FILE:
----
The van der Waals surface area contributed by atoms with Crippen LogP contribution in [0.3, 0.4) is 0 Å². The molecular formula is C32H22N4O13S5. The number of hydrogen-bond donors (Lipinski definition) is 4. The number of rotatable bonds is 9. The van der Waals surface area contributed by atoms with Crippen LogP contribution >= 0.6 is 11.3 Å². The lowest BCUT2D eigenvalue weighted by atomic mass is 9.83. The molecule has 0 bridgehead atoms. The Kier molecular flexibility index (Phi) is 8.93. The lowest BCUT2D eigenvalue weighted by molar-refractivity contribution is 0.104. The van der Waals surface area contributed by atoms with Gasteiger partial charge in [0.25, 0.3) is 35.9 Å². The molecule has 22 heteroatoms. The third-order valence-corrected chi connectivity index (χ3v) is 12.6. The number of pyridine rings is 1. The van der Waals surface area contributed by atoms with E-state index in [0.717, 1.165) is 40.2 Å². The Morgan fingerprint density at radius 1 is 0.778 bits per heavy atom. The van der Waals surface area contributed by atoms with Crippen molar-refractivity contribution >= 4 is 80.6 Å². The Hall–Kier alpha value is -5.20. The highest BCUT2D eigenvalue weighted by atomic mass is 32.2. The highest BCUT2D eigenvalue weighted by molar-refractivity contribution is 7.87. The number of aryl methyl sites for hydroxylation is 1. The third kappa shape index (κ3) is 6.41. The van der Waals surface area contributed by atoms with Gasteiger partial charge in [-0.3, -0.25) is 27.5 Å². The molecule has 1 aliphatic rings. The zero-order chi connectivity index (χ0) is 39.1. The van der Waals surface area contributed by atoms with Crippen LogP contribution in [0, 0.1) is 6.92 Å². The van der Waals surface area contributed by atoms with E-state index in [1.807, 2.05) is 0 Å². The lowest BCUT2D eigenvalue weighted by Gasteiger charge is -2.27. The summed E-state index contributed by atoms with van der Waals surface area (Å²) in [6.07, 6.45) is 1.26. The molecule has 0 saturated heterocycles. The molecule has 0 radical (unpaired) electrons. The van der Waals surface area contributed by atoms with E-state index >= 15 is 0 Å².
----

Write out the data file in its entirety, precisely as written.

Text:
The van der Waals surface area contributed by atoms with Crippen LogP contribution in [0.3, 0.4) is 0 Å². The molecular formula is C32H22N4O13S5. The number of hydrogen-bond donors (Lipinski definition) is 4. The number of rotatable bonds is 9. The van der Waals surface area contributed by atoms with Crippen LogP contribution >= 0.6 is 11.3 Å². The lowest BCUT2D eigenvalue weighted by atomic mass is 9.83. The molecule has 0 bridgehead atoms. The Kier molecular flexibility index (Phi) is 8.93. The lowest BCUT2D eigenvalue weighted by molar-refractivity contribution is 0.104. The van der Waals surface area contributed by atoms with Gasteiger partial charge in [0.25, 0.3) is 35.9 Å². The molecule has 22 heteroatoms. The third-order valence-corrected chi connectivity index (χ3v) is 12.6. The number of pyridine rings is 1. The van der Waals surface area contributed by atoms with E-state index in [0.717, 1.165) is 40.2 Å². The Morgan fingerprint density at radius 1 is 0.778 bits per heavy atom. The van der Waals surface area contributed by atoms with Crippen molar-refractivity contribution >= 4 is 80.6 Å². The Hall–Kier alpha value is -5.20. The highest BCUT2D eigenvalue weighted by atomic mass is 32.2. The highest BCUT2D eigenvalue weighted by molar-refractivity contribution is 7.87. The number of aryl methyl sites for hydroxylation is 1. The third kappa shape index (κ3) is 6.41. The van der Waals surface area contributed by atoms with Gasteiger partial charge in [-0.3, -0.25) is 27.5 Å². The molecule has 1 aliphatic rings. The zero-order chi connectivity index (χ0) is 39.1. The van der Waals surface area contributed by atoms with Crippen LogP contribution in [0, 0.1) is 6.92 Å². The van der Waals surface area contributed by atoms with E-state index in [1.807, 2.05) is 0 Å². The lowest BCUT2D eigenvalue weighted by Gasteiger charge is -2.27. The summed E-state index contributed by atoms with van der Waals surface area (Å²) in [6.07, 6.45) is 1.26. The molecule has 0 saturated heterocycles. The molecule has 0 radical (unpaired) electrons. The van der Waals surface area contributed by atoms with E-state index >= 15 is 0 Å².